Author Archives: Zinzi Eka-Naphtali
published: 14 October 2016
From self-harming in groups to starvation and self-immolation, women are overwhelmingly more likely than men to hurt themselves while incarcerated. So why isn’t the prison system responding?
Marria, 29, is a disability rights activist who uses a wheelchair. She also has borderline personality disorder and a history of self-harm. In 2013, she was convicted of an antisocial behavior charge, and sentenced to time in prison.
“I was in Holloway for ten months,” she said. “I went through lots of self-harm episodes there, including setting myself on fire and trying to hang myself.”
Penny Bennett, a charity caseworker who supported her, said Maria frequently used a dressing gown robe or socks to form a ligature, which she left hanging around her neck. Read the rest of this entry
source: 4WardEver UK
published: 30 August 2015
On the twelfth anniversary of the death of Mikey Powell, who died in the custody of West Midlands Police, campaigning news group 4WardEver UK, which was launched on 1st June 2006 by his cousin Tippa Naphtali, will be launching the National Mikey Powell Memorial Family Fund appeal.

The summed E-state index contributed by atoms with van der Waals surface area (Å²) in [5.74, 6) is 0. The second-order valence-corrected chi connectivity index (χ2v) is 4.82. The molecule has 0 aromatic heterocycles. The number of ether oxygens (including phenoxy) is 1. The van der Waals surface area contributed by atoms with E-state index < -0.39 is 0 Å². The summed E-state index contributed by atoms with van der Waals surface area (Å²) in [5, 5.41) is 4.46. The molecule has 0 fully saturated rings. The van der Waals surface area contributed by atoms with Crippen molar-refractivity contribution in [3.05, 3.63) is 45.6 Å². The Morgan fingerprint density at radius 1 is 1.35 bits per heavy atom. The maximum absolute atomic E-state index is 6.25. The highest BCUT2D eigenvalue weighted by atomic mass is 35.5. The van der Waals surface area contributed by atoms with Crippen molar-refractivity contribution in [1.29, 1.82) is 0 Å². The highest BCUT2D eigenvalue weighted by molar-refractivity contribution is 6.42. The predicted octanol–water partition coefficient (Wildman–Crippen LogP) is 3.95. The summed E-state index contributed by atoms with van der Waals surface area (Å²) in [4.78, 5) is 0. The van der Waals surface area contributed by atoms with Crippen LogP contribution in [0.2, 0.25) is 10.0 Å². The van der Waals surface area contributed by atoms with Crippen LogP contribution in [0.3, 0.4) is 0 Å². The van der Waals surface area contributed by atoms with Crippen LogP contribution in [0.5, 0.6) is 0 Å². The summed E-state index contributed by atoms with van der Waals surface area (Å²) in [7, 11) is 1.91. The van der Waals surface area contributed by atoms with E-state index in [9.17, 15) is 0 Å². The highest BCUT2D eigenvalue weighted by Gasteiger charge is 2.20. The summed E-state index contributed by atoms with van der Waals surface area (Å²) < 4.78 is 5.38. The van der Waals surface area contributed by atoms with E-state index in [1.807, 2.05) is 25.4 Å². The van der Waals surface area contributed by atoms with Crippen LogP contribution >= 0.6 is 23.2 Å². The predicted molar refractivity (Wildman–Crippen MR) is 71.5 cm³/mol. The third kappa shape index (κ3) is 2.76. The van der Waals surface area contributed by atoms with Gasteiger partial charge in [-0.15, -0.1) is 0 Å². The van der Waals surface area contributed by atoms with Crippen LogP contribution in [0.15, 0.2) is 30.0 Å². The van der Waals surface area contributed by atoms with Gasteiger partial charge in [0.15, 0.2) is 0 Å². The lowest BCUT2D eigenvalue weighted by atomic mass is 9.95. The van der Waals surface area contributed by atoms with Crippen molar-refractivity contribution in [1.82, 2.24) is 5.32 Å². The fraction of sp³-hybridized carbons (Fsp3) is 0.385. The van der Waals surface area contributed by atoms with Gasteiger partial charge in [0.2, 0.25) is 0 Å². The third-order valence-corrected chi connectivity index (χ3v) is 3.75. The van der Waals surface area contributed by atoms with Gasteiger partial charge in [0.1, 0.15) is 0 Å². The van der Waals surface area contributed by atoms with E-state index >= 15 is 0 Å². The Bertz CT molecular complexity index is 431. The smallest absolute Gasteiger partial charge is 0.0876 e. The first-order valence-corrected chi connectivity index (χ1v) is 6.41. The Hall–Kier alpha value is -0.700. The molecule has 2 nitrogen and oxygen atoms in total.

Organisers also acknowledge the late Pauline Campbell who died in May 2008.
The fund will be the first permanent national resource of its kind for those affected by deaths in custody, making small grants available for families and their campaign groups across the UK to provide practical domestic assistance, to further the work of their own campaigns or to assist them in engaging in other local, regional or national campaigns, events and initiatives. Read the rest of this entry
source: Society | The Guardian
published: 25 May 2015
Nearly eight years ago, the judge presiding over the inquest into the restraint death of 15-year-old Gareth Myatt in Rainsbrook secure training centre in 2004 wrote to the then justice secretary, Jack Straw.
He gave 34 detailed recommendations for, among other things, improving oversight of the prison. Yet it would appear from its media statement that the Youth Justice Board only found out about the eight cases of serious staff misconduct, with at least six sackings, after being contacted by Ofsted earlier this year (Six sacked from G4S centre slated by Ofsted, 21 May).
The YJB is in charge of the government contract with G4S; it has its own monitor on the premises.
Presumably it did not know a child with a fracture (possibly caused by restraint) had been denied medical treatment for 15 hours? Read the rest of this entry